An action for conversion cannot occur if a defendant has ownership or partial ownership to the property. Cases revolve around the specific facts concerning ownership. In Hartford Fire Ins. Co. v. Westamerica Bank, 2010 U.S. Dist. LEXIS 5406, 8-9 (E.D. Cal. Jan. 22, 2010), the court held that a cause of action for conversion requires “(1) the plaintiff’s ownership or right to possession of the property; (2) the defendant’s conversion by a wrongful act or disposition of property rights; and (3) damages.” Even where the ownership interest in the property is conditioned on default, once the condition has been met, this is a sufficient possessory interest to support a cause of action for conversion.
In Whittington v. Indianapolis Motor Speedway Found., Inc., 2010 U.S. App. LEXIS 7524 (7th Cir. Ind. Apr. 13, 2010), the court held that the plaintiff must prove his right to possession on the strength of his own title, not merely the weakness of the defendant’s title or right to possession. The burden only shifts to the defendant to show a right of possession after the plaintiff first establishes a prima facie case of right of possession.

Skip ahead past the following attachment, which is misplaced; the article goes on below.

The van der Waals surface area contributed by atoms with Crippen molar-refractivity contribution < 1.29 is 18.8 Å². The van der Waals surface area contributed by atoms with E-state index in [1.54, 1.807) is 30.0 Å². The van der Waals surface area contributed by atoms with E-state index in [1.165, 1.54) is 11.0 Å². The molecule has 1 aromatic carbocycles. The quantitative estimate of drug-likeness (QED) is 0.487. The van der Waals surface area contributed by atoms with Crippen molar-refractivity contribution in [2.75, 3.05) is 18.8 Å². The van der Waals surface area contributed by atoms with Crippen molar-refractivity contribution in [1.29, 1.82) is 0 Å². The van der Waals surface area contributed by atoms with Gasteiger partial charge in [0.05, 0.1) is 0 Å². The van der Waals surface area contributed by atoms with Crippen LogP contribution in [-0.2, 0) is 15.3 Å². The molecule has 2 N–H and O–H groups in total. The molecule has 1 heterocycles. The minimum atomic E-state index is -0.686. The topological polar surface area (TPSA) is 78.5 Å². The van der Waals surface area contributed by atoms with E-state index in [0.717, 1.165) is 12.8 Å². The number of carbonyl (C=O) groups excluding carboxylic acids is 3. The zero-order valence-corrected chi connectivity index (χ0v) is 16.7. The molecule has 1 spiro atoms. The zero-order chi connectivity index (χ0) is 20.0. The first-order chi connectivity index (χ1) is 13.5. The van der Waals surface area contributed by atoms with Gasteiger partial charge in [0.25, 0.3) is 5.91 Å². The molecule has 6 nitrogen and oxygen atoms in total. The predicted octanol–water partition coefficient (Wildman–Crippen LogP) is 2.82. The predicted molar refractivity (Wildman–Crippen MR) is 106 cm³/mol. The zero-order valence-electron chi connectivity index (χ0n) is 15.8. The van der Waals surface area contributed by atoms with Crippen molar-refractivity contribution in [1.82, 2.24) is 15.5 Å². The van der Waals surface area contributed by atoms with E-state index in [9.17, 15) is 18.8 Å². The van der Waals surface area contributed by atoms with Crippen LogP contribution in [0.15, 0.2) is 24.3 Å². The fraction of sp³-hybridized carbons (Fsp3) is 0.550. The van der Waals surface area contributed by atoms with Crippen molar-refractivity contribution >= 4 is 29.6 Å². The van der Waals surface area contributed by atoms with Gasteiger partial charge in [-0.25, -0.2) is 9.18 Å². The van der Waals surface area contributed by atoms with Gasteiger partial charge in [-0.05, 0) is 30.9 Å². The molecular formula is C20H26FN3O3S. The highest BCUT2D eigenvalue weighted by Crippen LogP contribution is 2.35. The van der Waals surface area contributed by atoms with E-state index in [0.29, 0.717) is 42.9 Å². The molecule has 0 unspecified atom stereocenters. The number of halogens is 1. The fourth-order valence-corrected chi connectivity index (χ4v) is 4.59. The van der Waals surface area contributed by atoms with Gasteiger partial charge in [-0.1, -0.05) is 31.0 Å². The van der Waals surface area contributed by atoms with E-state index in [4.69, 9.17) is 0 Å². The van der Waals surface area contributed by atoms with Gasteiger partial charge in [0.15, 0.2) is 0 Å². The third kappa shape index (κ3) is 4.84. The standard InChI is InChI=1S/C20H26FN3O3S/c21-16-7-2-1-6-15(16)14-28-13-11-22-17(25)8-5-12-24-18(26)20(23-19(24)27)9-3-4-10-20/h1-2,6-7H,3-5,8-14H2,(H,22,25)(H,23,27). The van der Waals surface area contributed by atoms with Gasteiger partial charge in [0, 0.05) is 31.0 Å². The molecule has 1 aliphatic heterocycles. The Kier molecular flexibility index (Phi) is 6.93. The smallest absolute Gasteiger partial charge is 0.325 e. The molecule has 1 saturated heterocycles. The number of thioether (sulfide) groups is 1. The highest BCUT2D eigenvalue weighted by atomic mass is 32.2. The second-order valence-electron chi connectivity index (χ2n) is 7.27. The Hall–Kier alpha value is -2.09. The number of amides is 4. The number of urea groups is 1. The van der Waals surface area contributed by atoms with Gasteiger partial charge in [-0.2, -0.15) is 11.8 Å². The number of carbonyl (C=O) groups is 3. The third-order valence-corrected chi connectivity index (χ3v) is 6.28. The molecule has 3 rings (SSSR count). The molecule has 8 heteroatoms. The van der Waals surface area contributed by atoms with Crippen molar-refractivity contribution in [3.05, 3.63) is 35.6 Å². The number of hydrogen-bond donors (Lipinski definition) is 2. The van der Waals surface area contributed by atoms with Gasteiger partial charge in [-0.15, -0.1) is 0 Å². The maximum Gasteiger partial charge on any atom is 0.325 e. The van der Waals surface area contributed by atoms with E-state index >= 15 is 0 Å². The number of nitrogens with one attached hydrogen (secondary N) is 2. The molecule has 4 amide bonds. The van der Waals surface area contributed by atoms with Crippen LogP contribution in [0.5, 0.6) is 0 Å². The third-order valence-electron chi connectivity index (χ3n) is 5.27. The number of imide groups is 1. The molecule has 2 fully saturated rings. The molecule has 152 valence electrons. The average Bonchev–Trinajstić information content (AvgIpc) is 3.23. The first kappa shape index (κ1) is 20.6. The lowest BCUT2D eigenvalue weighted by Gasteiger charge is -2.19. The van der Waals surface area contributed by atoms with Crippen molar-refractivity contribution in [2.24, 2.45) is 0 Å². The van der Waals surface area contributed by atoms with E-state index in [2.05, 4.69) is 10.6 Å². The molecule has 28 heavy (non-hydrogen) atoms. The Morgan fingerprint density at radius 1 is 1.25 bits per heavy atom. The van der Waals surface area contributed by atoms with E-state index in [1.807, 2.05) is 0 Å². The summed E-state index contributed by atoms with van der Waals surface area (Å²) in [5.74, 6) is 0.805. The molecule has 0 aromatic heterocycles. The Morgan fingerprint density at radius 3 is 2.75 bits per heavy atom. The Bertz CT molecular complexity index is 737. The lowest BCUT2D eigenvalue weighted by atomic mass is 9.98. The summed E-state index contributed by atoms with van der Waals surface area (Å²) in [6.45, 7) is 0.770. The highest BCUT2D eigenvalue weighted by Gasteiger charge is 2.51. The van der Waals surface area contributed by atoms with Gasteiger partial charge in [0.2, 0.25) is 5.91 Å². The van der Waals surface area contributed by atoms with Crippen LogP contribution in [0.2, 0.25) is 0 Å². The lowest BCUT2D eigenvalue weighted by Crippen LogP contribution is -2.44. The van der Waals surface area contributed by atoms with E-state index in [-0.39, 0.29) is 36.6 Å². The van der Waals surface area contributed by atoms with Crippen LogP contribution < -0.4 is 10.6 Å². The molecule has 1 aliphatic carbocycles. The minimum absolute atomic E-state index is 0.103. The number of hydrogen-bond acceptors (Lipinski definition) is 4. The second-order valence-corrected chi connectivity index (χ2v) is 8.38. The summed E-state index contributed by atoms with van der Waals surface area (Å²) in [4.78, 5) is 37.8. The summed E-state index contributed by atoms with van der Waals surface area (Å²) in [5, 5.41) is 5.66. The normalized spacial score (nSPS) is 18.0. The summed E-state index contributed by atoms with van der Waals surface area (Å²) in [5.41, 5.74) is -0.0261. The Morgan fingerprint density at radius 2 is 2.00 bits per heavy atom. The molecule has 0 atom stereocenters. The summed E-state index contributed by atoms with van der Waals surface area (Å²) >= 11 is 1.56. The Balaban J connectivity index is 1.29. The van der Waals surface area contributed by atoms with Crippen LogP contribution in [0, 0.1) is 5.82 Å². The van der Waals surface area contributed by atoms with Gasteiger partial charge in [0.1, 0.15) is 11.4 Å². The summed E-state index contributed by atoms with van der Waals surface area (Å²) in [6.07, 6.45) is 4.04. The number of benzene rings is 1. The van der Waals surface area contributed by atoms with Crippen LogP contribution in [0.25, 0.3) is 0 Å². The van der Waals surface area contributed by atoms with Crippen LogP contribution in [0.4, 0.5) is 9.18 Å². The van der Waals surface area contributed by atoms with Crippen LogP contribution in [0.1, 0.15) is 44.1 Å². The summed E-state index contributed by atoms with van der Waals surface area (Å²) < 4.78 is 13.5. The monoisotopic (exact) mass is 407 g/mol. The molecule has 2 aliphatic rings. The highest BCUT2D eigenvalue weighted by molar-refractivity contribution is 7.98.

A person having an interest in personal property cannot convert the same by wrongfully taking it out of the possession of another, or by doing some other act that amounts to a conversion. In White v. Phelps, 12 N.H. 382, 385 (N.H. 1841), it was held that a removal of property such as sale and delivery, by a person to a distance, thereby depriving another possession of such property would be an evidence of conversion. The fact that the plaintiff is indebted to the defendant is not a defense.